Being candid, while this game's combat is solid (we'll get to that later), this core game structure, which almost revels in open world chores and stuffed dialogue wheels, would not survive one moment if it were not for this game's excellent and empowering movement, which comes courtesy of Cutter's jetpack. This jetpack, which you get right from the start of the game and can be upgraded in a number of cool ways, seriously lightens the load when undertaking yet another uninspired quest, as it makes exploration and travel really fun.

Outcast - A New Beginning review

Flying around with the jetpack/glider is tons of fun. It's the best part of the game. (Image credit: Future)

Jetpack joyride

Cutter can boost jump with his jetpack (multiple times with a few upgrades), hover at speed over the surface of Adelpha (including water, which is really cool), and even take full flight in bursts. It's like Alloy's glidey parachute mechanic in the Horizon sequel but far cooler and more useful. Gain height with the jetpack and you can dive towards the earth and then swoop like a bird, only to regain height, and do the whole thing again. Upgrade the jetpack to the backend of its ability tree and you can scream around Adelpha like The Rocketeer, which is bang on point for Outcast's classic sci-fi adventure comic feel.

Indeed, I would argue that the jetpack is the thing that really helps replicate some of the original Outcast's expansive wonder. In the original game it was mind-blowing to think that if you could see somewhere in one of its interconnected worlds then you could reach it, while each shimmering portal offered a magic door to another wondrous realm. In A New Beginning, the jetpack is your key to reaching those epic-looking lands that you can see in the distance, or way up high in the sky, and unlike the original, there are no loading screens between areas. This is one big open world and the jetpack lets Cutter fly about all of it. Portals, of which there are many, are really just pretty shortcuts.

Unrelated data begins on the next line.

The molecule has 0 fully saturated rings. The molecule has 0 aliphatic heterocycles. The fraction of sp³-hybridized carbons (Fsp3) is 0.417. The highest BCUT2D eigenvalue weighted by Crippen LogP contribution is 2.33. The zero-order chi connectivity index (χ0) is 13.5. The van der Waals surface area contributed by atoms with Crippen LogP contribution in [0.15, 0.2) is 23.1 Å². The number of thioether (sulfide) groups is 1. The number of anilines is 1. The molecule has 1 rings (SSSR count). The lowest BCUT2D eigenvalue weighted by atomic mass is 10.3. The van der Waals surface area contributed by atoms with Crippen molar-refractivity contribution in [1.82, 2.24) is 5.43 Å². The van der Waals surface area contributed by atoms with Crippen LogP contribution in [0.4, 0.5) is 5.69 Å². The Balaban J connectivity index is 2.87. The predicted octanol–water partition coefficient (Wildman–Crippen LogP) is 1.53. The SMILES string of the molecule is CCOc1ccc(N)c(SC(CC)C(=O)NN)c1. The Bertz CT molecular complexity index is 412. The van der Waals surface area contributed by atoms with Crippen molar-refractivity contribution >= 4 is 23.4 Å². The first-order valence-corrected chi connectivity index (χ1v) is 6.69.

Outcast - A New Beginning review

The game's evildoers are oppressing the Talans and pillaging their world's natural resources. (Image credit: Future)

At least Appeal, the developer here, seems to realise this, and has built in a large number of jetpack time trials to enjoy. These involve discovering a trial's starting point (a magic space bulb) and then following a glowing trail successfully without crashing or getting shot out of the sky. Reach the bulb and you can slash it open for points that can go towards upgrading or unlocking new abilities. I found myself drawn to these trials and they tapped into the best part of the game. Crucially, there is never a dialogue wheel or item collection bucket in sight. It's pure boosting, gliding and flying around a pretty alien world, and that's all right by me.

On the ground the jetpack proves useful, too, allowing Cutter to essentially long jump by pressing the dash button and then the jump button in sequence. This sees Cutter hurled in any direction at great speed and is great for jumping over expanses or, more critically, closing ground on enemies or dodging their attacks in combat scenarios. 

Outcast - A New Beginning review

Cutter's weapons can be upgraded in a wide number of ways. (Image credit: Future)

Extreme prejudice

Combat in Outcast – A New Beginning is a third-person over-the-shoulder affair that feels like Mass Effect: Andromeda but without a cover system. Cutter has an energy shield (which can also be used as a melee weapon) to block incoming fire and then a small arsenal of pistols and rifles to dispatch evil robotic types or hostile native beasts.

Weapon customization is a highlight of Outcast. Every slot has mod slots, and if you get a specific ability you can even upgrade those slots. When you factor in the wide array of mods, there's a lot a player can do to tailor their loadout to their tastes/playstyle.

Outcast - A New Beginning review

Outcast's iconic portals are back. (Image credit: Future)